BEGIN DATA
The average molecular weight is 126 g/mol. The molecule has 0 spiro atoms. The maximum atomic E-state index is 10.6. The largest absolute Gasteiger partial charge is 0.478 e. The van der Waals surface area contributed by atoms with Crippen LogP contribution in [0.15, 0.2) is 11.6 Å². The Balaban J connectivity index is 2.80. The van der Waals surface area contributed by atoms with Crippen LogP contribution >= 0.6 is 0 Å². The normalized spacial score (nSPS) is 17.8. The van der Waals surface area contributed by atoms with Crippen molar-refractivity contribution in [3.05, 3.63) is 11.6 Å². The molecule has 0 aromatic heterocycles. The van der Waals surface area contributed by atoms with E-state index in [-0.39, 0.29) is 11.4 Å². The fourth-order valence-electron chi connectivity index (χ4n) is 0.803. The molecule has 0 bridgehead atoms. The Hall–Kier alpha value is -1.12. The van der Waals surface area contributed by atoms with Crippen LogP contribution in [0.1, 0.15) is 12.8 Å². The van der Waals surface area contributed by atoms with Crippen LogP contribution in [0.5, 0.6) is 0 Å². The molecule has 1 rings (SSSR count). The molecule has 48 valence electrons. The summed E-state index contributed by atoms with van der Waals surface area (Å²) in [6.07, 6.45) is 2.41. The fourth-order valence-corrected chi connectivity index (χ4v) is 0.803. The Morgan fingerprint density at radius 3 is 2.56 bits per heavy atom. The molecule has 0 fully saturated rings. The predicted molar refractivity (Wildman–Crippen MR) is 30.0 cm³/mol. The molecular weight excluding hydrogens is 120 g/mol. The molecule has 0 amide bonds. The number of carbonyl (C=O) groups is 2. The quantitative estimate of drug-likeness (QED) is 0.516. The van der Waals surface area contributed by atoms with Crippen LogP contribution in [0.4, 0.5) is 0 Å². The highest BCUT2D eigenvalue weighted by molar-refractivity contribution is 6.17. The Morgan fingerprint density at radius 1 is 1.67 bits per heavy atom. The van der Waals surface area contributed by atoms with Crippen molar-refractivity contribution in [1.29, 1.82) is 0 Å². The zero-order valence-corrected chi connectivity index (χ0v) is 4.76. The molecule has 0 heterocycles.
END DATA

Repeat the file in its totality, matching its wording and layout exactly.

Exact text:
The average molecular weight is 126 g/mol. The molecule has 0 spiro atoms. The maximum atomic E-state index is 10.6. The largest absolute Gasteiger partial charge is 0.478 e. The van der Waals surface area contributed by atoms with Crippen LogP contribution in [0.15, 0.2) is 11.6 Å². The Balaban J connectivity index is 2.80. The van der Waals surface area contributed by atoms with Crippen LogP contribution >= 0.6 is 0 Å². The normalized spacial score (nSPS) is 17.8. The van der Waals surface area contributed by atoms with Crippen molar-refractivity contribution in [3.05, 3.63) is 11.6 Å². The molecule has 0 aromatic heterocycles. The van der Waals surface area contributed by atoms with E-state index in [-0.39, 0.29) is 11.4 Å². The fourth-order valence-electron chi connectivity index (χ4n) is 0.803. The molecule has 0 bridgehead atoms. The Hall–Kier alpha value is -1.12. The van der Waals surface area contributed by atoms with Crippen LogP contribution in [0.1, 0.15) is 12.8 Å². The van der Waals surface area contributed by atoms with Crippen LogP contribution in [0.5, 0.6) is 0 Å². The molecule has 1 rings (SSSR count). The molecule has 48 valence electrons. The summed E-state index contributed by atoms with van der Waals surface area (Å²) in [6.07, 6.45) is 2.41. The fourth-order valence-corrected chi connectivity index (χ4v) is 0.803. The Morgan fingerprint density at radius 3 is 2.56 bits per heavy atom. The molecule has 0 fully saturated rings. The predicted molar refractivity (Wildman–Crippen MR) is 30.0 cm³/mol. The molecular weight excluding hydrogens is 120 g/mol. The molecule has 0 amide bonds. The number of carbonyl (C=O) groups is 2. The quantitative estimate of drug-likeness (QED) is 0.516. The van der Waals surface area contributed by atoms with Crippen LogP contribution in [0.4, 0.5) is 0 Å². The highest BCUT2D eigenvalue weighted by molar-refractivity contribution is 6.17. The Morgan fingerprint density at radius 1 is 1.67 bits per heavy atom. The van der Waals surface area contributed by atoms with Crippen molar-refractivity contribution in [1.29, 1.82) is 0 Å². The zero-order valence-corrected chi connectivity index (χ0v) is 4.76. The molecule has 0 heterocycles.